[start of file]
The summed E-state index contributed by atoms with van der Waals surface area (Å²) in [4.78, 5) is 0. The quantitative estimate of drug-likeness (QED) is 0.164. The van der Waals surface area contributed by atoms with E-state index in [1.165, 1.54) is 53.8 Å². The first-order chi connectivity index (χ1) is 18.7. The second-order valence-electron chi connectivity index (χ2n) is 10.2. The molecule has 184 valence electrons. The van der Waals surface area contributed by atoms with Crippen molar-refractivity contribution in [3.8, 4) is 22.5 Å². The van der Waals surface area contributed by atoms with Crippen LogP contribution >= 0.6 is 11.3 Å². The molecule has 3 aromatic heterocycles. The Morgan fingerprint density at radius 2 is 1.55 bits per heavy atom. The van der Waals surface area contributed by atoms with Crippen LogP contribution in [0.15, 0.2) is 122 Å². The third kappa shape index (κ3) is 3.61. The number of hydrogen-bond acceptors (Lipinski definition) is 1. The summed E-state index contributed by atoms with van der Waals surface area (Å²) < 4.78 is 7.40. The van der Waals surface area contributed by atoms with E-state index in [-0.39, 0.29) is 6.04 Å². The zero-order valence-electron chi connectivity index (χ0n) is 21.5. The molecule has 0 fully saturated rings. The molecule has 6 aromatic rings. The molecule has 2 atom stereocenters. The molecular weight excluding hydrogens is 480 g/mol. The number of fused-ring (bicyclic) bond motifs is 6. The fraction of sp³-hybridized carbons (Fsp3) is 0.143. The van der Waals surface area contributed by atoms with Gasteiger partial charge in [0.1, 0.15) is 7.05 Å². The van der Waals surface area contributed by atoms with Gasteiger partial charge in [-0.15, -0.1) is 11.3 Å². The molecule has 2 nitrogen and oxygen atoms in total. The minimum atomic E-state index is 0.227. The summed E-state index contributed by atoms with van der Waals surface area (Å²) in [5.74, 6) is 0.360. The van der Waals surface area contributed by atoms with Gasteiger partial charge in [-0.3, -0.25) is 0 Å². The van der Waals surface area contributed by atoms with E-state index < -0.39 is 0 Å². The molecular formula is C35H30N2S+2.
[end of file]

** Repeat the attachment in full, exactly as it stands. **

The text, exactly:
The summed E-state index contributed by atoms with van der Waals surface area (Å²) in [4.78, 5) is 0. The quantitative estimate of drug-likeness (QED) is 0.164. The van der Waals surface area contributed by atoms with E-state index in [1.165, 1.54) is 53.8 Å². The first-order chi connectivity index (χ1) is 18.7. The second-order valence-electron chi connectivity index (χ2n) is 10.2. The molecule has 184 valence electrons. The van der Waals surface area contributed by atoms with Crippen molar-refractivity contribution in [3.8, 4) is 22.5 Å². The van der Waals surface area contributed by atoms with Crippen LogP contribution >= 0.6 is 11.3 Å². The molecule has 3 aromatic heterocycles. The Morgan fingerprint density at radius 2 is 1.55 bits per heavy atom. The van der Waals surface area contributed by atoms with Crippen LogP contribution in [0.15, 0.2) is 122 Å². The third kappa shape index (κ3) is 3.61. The number of hydrogen-bond acceptors (Lipinski definition) is 1. The summed E-state index contributed by atoms with van der Waals surface area (Å²) < 4.78 is 7.40. The van der Waals surface area contributed by atoms with E-state index in [-0.39, 0.29) is 6.04 Å². The zero-order valence-electron chi connectivity index (χ0n) is 21.5. The molecule has 0 fully saturated rings. The molecule has 6 aromatic rings. The molecule has 2 atom stereocenters. The molecular weight excluding hydrogens is 480 g/mol. The number of fused-ring (bicyclic) bond motifs is 6. The fraction of sp³-hybridized carbons (Fsp3) is 0.143. The van der Waals surface area contributed by atoms with Gasteiger partial charge in [0.1, 0.15) is 7.05 Å². The van der Waals surface area contributed by atoms with Gasteiger partial charge in [-0.15, -0.1) is 11.3 Å². The molecule has 2 nitrogen and oxygen atoms in total. The minimum atomic E-state index is 0.227. The summed E-state index contributed by atoms with van der Waals surface area (Å²) in [5.74, 6) is 0.360. The van der Waals surface area contributed by atoms with Gasteiger partial charge in [-0.3, -0.25) is 0 Å². The van der Waals surface area contributed by atoms with E-state index < -0.39 is 0 Å². The molecular formula is C35H30N2S+2.